As part of an in-depth Gamasutra article
on the use of the Scrum agile development method in games, High Moon CTO Clinton Keith (The Bourne Conspiracy
) has been pinpointing major publisher pitfalls centered around the method and ways to overcome them.
As Keith explains in his introduction: "Scrum, an agile methodology, is emerging as a powerfully beneficial toolset for building games. The approach of finding the fun through iteration rather than trying to plan and predict it completely up front is appealing to many developers who have repeatedly been surprised by all the unanticipated problems and discoveries made on the path to creating a game."
However, as part of the feature, the High Moon CTO also looks at possible pitfalls for the 'customer', generally the game publisher funding the game, who are often not accustomed to this type of development style.
Some of his major picks include 'Avoid the "too many parts on the floor" warning signs', for which he notes:
"You and the team may agree on a vision for the game, but don't count too much on the future of that vision. Avoid excessive parallel development of multiple features where possible. If you find yourself saying "all these new things are great to see, and they'll be fun when they all come together in the future", then you may be planning too far ahead.
You should expect some loose ends every Sprint, but you should also see the game getting more fun as well. Not every Sprint will be an improvement, but most should be. If the game continues to be iterated with problems that remain unsolved or parts that are not being assembled to make "more fun", then you need to demand that the team address these. This is your responsibility as a customer for an agile team. You can even request that they spend a Sprint just assembling the parts together."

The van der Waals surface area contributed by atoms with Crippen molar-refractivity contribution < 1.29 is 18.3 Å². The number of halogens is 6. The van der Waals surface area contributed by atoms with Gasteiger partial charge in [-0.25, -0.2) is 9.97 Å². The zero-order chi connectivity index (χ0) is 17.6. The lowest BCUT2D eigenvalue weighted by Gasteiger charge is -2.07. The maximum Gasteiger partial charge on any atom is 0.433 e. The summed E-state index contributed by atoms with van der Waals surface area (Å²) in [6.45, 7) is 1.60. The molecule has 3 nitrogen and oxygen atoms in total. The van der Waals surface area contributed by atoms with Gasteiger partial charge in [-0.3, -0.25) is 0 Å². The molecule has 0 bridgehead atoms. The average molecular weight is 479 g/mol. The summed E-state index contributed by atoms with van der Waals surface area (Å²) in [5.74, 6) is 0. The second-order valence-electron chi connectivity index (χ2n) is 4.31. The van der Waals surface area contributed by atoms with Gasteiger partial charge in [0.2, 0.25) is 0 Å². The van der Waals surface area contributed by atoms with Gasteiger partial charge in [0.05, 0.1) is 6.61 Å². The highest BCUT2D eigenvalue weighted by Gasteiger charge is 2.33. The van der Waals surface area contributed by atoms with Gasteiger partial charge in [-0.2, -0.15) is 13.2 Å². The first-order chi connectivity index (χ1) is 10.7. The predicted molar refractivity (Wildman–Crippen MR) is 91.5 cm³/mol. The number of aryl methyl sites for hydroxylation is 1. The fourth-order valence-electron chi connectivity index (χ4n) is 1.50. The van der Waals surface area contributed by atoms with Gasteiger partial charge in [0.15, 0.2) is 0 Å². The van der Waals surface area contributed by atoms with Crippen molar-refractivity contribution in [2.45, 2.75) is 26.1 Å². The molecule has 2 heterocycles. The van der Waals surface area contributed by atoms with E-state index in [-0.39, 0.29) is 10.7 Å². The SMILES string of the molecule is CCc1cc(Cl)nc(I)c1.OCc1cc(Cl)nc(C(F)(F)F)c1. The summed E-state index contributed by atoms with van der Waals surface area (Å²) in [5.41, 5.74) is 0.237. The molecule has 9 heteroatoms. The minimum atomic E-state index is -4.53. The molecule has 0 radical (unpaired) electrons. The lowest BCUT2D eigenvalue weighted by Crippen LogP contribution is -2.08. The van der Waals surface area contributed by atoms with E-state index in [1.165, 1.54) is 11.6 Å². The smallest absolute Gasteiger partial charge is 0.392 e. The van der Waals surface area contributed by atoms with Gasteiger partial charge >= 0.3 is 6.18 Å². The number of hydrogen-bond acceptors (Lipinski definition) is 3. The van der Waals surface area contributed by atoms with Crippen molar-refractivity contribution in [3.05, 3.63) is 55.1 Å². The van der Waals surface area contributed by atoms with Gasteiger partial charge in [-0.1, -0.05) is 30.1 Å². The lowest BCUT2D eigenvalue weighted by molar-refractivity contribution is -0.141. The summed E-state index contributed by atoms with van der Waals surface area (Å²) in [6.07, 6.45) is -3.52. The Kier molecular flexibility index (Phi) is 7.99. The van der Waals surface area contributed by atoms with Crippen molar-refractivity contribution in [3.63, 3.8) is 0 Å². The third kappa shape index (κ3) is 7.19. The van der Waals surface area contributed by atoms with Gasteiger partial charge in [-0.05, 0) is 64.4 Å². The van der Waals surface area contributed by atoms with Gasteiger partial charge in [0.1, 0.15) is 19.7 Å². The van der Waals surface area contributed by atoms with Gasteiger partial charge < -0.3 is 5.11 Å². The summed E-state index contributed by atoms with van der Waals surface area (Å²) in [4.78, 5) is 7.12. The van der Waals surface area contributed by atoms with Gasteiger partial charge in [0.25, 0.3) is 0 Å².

In addition, another major possible pitfall is noted as 'Don't replace a document with a plan in your head', and Keith explains of this:
"Scrum is not a tool for you to micromanage a team. It clearly divides team ownership from the product ownership. As a customer you have to balance your vision of the game with the results that are being produced every Sprint. If your vision for the game is not panning out with the game that's actually emerging, it's time to ask yourself some tough questions about your vision."
You can now read the full Gamasutra article on the subject
, including plenty more details on why this methodology might work for you as a developer, and practical tips on implementing in in the game development workplace.